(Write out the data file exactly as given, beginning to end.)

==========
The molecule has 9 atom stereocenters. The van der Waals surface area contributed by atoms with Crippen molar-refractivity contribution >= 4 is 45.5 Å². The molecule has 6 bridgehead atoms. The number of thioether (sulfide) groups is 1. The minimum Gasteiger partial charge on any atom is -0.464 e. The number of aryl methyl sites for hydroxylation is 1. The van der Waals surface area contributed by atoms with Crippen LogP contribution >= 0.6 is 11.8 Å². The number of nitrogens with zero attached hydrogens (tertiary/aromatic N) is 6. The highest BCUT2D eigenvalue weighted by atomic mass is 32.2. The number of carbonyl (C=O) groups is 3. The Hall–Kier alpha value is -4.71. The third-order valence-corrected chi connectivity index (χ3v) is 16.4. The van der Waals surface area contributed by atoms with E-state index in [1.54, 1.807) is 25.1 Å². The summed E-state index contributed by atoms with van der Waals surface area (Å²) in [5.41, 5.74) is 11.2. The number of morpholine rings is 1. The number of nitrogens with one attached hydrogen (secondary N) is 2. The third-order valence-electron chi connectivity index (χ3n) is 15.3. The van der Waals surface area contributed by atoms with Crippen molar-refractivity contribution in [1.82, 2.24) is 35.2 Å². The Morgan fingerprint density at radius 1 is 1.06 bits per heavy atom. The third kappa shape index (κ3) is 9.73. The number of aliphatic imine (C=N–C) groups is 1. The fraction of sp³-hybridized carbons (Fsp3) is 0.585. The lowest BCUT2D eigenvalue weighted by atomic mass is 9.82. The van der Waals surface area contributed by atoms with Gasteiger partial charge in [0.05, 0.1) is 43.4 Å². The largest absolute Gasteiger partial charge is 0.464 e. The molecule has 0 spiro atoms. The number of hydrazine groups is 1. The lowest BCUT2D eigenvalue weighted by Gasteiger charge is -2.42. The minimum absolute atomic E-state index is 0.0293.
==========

The molecule has 9 atom stereocenters. The van der Waals surface area contributed by atoms with Crippen molar-refractivity contribution >= 4 is 45.5 Å². The molecule has 6 bridgehead atoms. The number of thioether (sulfide) groups is 1. The minimum Gasteiger partial charge on any atom is -0.464 e. The number of aryl methyl sites for hydroxylation is 1. The van der Waals surface area contributed by atoms with Crippen LogP contribution >= 0.6 is 11.8 Å². The number of nitrogens with zero attached hydrogens (tertiary/aromatic N) is 6. The highest BCUT2D eigenvalue weighted by atomic mass is 32.2. The number of carbonyl (C=O) groups is 3. The Hall–Kier alpha value is -4.71. The third-order valence-corrected chi connectivity index (χ3v) is 16.4. The van der Waals surface area contributed by atoms with E-state index in [1.54, 1.807) is 25.1 Å². The summed E-state index contributed by atoms with van der Waals surface area (Å²) in [5.41, 5.74) is 11.2. The number of morpholine rings is 1. The number of nitrogens with one attached hydrogen (secondary N) is 2. The third-order valence-electron chi connectivity index (χ3n) is 15.3. The van der Waals surface area contributed by atoms with Crippen molar-refractivity contribution in [1.82, 2.24) is 35.2 Å². The Morgan fingerprint density at radius 1 is 1.06 bits per heavy atom. The third kappa shape index (κ3) is 9.73. The number of aliphatic imine (C=N–C) groups is 1. The fraction of sp³-hybridized carbons (Fsp3) is 0.585. The lowest BCUT2D eigenvalue weighted by atomic mass is 9.82. The van der Waals surface area contributed by atoms with Gasteiger partial charge in [0.05, 0.1) is 43.4 Å². The largest absolute Gasteiger partial charge is 0.464 e. The molecule has 0 spiro atoms. The number of hydrazine groups is 1. The lowest BCUT2D eigenvalue weighted by Gasteiger charge is -2.42. The minimum absolute atomic E-state index is 0.0293.